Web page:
Student Highlight: Kaylyn Thigpen, a journey of personal and public advocacy

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Kaylyn Thigpen

Undergraduate student Kaylyn Thigpen has always been a self-advocate. Faced with several personal health issues, open conversations about them became a necessary reality. Since November 2017, Kaylyn approached each of her professors on the first day of class to inform them of her brain aneurysm diagnosis and how to respond in an emergency situation. “This led to a lot more conversations with my professors, particularly with Carol Edwards,” she explained. “We talked about health insurance and how hard it is to get quality care.”

Over a year and a half ago, faced with the death of her cousin from cystic fibrosis and her experiences with her chronic medical issues, Kaylyn found a passion for public advocacy as a social work major. “I think I got into the major like most people,” Kaylyn reflected. “I saw an injustice, and I wanted to actively do something about it.”

Kaylyn During Endometriosis Surgery, 2017
Kaylyn in Pre-op in 2017.

Her time in the BSW Program at the FSU College of Social Work has also emboldened Kaylyn to share her medical journey on a more public level to reduce stigma. Recently she shared her struggles with endometriosis, a medical issue experienced by an estimated 1 in 10 women during their reproductive years. Sharing her story with the UF Health Shands Hospital became an important experience for Kaylyn once she realized how many other women shared her experiences. “While at the College, I met many people who dealt on a daily basis with endometriosis or other debilitating chronic diseases,” she said.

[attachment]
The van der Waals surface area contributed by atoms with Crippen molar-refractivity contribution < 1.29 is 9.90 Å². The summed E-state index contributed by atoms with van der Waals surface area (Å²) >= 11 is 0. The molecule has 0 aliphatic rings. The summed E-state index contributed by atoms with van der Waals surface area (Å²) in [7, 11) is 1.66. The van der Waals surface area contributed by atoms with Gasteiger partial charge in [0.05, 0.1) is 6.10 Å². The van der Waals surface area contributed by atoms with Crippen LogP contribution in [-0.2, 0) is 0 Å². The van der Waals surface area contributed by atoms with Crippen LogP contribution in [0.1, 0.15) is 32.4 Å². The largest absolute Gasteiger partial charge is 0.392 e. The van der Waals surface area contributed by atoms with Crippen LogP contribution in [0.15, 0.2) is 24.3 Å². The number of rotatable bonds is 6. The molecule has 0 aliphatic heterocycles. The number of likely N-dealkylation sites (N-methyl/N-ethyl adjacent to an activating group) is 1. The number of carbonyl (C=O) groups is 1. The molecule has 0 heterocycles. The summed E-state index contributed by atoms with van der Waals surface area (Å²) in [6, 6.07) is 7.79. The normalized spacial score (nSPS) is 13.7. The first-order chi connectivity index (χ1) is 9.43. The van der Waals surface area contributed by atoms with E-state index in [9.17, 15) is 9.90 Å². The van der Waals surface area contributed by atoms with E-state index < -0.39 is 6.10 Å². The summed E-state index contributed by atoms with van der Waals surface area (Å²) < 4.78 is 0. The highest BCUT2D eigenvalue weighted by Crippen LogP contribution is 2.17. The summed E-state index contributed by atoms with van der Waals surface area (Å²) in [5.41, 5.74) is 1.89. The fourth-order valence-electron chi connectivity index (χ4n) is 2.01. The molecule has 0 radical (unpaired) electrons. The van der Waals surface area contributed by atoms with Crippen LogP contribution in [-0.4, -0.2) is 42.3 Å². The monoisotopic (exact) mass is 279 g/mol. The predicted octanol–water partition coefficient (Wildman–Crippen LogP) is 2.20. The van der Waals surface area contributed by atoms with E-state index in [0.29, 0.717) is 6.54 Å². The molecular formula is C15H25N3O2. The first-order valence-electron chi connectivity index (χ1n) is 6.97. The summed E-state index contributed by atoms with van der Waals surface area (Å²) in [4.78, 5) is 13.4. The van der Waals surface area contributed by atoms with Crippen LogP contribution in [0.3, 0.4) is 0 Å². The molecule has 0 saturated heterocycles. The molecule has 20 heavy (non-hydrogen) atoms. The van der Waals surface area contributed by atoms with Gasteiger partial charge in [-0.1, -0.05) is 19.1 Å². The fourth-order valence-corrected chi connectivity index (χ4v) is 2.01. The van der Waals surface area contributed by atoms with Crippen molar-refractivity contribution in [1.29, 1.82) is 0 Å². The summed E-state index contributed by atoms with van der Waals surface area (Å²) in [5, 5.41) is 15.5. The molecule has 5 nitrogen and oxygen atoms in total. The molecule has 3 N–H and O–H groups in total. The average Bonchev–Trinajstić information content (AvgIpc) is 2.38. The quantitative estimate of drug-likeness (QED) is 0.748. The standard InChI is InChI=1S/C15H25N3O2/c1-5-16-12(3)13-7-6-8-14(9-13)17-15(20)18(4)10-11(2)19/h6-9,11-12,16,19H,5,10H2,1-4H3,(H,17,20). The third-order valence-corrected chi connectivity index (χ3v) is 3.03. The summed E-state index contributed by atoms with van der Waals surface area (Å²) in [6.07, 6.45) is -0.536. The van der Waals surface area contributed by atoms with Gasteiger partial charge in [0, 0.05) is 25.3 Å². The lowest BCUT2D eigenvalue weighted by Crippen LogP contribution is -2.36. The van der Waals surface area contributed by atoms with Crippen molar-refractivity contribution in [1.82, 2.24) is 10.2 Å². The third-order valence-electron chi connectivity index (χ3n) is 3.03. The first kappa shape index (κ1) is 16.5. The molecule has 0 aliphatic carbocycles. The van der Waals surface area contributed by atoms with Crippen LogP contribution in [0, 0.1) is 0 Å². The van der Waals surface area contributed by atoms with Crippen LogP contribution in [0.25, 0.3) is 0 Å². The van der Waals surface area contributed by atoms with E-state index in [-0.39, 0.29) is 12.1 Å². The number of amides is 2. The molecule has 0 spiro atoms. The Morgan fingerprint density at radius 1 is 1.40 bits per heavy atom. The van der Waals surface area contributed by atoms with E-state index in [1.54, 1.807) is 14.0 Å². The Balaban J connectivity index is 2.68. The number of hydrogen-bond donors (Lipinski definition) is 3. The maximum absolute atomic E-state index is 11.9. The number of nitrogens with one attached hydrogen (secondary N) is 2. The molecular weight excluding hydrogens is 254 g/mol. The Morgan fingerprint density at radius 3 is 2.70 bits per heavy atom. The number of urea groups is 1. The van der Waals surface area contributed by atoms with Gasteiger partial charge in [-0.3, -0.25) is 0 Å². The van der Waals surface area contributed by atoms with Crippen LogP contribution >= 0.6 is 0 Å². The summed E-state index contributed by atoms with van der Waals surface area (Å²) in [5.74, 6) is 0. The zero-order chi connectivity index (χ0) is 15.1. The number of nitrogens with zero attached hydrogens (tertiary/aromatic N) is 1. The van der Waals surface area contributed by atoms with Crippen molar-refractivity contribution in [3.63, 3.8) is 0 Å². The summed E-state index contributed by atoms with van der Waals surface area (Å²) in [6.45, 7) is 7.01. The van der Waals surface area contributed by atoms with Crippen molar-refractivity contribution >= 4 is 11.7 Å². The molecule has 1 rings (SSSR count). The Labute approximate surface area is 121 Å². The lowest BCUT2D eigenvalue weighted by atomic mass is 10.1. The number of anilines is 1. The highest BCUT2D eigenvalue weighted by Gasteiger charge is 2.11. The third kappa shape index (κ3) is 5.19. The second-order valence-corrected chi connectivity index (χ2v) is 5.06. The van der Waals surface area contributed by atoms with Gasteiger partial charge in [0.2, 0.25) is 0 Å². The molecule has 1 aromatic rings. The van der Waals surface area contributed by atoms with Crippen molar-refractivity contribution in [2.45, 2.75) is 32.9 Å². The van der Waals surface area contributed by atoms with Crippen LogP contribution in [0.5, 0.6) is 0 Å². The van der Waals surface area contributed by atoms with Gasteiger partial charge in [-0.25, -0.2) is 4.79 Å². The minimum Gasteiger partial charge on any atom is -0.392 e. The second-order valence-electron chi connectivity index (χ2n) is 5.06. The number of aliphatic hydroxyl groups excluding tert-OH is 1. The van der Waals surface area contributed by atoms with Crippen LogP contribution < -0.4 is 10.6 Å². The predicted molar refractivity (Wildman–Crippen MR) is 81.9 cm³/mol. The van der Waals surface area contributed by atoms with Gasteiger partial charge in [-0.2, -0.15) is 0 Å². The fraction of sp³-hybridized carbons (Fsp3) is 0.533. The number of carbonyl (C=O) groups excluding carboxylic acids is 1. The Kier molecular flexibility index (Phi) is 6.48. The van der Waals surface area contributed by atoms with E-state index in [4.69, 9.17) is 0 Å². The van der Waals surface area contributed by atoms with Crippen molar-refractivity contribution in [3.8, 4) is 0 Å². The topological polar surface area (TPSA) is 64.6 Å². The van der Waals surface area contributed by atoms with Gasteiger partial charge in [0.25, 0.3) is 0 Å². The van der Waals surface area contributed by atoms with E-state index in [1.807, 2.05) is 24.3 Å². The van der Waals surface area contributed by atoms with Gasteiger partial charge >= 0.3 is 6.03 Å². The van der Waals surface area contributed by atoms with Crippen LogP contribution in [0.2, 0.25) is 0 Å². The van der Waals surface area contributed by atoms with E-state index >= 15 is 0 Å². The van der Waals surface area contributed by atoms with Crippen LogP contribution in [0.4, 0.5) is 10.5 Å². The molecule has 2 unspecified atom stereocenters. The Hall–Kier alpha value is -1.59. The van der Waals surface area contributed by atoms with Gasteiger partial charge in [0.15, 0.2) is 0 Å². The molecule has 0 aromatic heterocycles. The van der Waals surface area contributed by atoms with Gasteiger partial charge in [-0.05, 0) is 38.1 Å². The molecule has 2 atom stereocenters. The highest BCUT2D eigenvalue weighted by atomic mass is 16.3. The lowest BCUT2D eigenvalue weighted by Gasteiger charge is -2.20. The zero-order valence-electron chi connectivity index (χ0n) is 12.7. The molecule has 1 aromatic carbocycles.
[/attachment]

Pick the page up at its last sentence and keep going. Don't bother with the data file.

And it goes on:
She credits her professors and fellow social work students at the College of Social Work for making a huge difference in her undergraduate experience, noting their diverse backgrounds and experience as vital for informing her classroom experience. “I also liked that professors encouraged us to get involved in our community and to make a difference,” she expounded. Her greatest takeaway and advice for other students entering the social work profession would be to take their role as advocates seriously by speaking up and speaking out. “If you’re dealing with some kind of issue in your life, speak up. You never know who is going through the same thing and hitting the same brick wall. If you see injustice, do something. Don’t stand by and become passive,” Kaylyn stressed.

Kaylyn’s passion for advocacy has also affected her career focus, with her end goal being to work with children with chronic and terminal illnesses and their families in a healthcare setting. After graduating this summer, she will start her Master’s degree in social work at FSU with the hopes of transitioning into a position in public service with the Florida Department of Children and Families.

Kaylyn Advocating for Cystic Fibrosis at the Florida Capitol.
Kaylyn Advocating for Cystic Fibrosis at the Florida Capitol.
Monday, July 23, 2018 - 11:04 AM
Last updated: Mon, 12/17/2018 - 09:57 AM